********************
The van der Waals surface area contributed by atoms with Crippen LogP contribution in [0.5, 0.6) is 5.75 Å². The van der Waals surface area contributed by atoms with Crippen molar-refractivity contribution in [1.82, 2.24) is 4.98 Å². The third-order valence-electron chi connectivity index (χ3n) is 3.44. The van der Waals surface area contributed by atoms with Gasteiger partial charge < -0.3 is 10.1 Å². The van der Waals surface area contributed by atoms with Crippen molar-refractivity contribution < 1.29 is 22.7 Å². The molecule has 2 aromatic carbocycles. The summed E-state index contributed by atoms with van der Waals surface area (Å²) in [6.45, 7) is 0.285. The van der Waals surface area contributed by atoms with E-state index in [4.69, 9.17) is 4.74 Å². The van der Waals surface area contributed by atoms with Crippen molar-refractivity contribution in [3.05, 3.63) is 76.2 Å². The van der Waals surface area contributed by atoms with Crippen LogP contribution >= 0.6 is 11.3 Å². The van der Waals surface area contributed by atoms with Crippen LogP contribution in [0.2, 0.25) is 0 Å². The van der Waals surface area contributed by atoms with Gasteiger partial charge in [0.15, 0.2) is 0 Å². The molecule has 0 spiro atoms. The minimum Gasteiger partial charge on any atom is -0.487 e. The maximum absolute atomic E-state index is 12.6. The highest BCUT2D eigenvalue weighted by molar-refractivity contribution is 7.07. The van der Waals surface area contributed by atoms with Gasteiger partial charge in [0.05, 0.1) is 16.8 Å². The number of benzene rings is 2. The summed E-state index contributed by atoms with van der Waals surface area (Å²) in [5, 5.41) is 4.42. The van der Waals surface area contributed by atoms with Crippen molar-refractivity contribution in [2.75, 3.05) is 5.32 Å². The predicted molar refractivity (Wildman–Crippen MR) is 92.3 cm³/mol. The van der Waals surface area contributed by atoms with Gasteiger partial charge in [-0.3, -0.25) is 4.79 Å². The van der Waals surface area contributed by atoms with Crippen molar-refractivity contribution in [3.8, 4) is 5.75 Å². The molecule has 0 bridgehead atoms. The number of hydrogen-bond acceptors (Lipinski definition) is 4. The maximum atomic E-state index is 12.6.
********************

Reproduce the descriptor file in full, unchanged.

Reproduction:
The van der Waals surface area contributed by atoms with Crippen LogP contribution in [0.5, 0.6) is 5.75 Å². The van der Waals surface area contributed by atoms with Crippen molar-refractivity contribution in [1.82, 2.24) is 4.98 Å². The third-order valence-electron chi connectivity index (χ3n) is 3.44. The van der Waals surface area contributed by atoms with Gasteiger partial charge < -0.3 is 10.1 Å². The van der Waals surface area contributed by atoms with Crippen molar-refractivity contribution < 1.29 is 22.7 Å². The molecule has 2 aromatic carbocycles. The summed E-state index contributed by atoms with van der Waals surface area (Å²) in [6.45, 7) is 0.285. The van der Waals surface area contributed by atoms with E-state index in [4.69, 9.17) is 4.74 Å². The van der Waals surface area contributed by atoms with Crippen molar-refractivity contribution in [3.05, 3.63) is 76.2 Å². The van der Waals surface area contributed by atoms with Crippen LogP contribution >= 0.6 is 11.3 Å². The van der Waals surface area contributed by atoms with Crippen LogP contribution in [0.2, 0.25) is 0 Å². The van der Waals surface area contributed by atoms with Gasteiger partial charge in [0.15, 0.2) is 0 Å². The molecule has 0 spiro atoms. The minimum Gasteiger partial charge on any atom is -0.487 e. The maximum absolute atomic E-state index is 12.6. The highest BCUT2D eigenvalue weighted by molar-refractivity contribution is 7.07. The van der Waals surface area contributed by atoms with Gasteiger partial charge in [0.05, 0.1) is 16.8 Å². The number of benzene rings is 2. The summed E-state index contributed by atoms with van der Waals surface area (Å²) in [5, 5.41) is 4.42. The van der Waals surface area contributed by atoms with Crippen molar-refractivity contribution in [2.75, 3.05) is 5.32 Å². The predicted molar refractivity (Wildman–Crippen MR) is 92.3 cm³/mol. The van der Waals surface area contributed by atoms with Gasteiger partial charge in [-0.3, -0.25) is 4.79 Å². The van der Waals surface area contributed by atoms with Crippen molar-refractivity contribution in [3.8, 4) is 5.75 Å². The molecule has 0 bridgehead atoms. The number of hydrogen-bond acceptors (Lipinski definition) is 4. The maximum atomic E-state index is 12.6.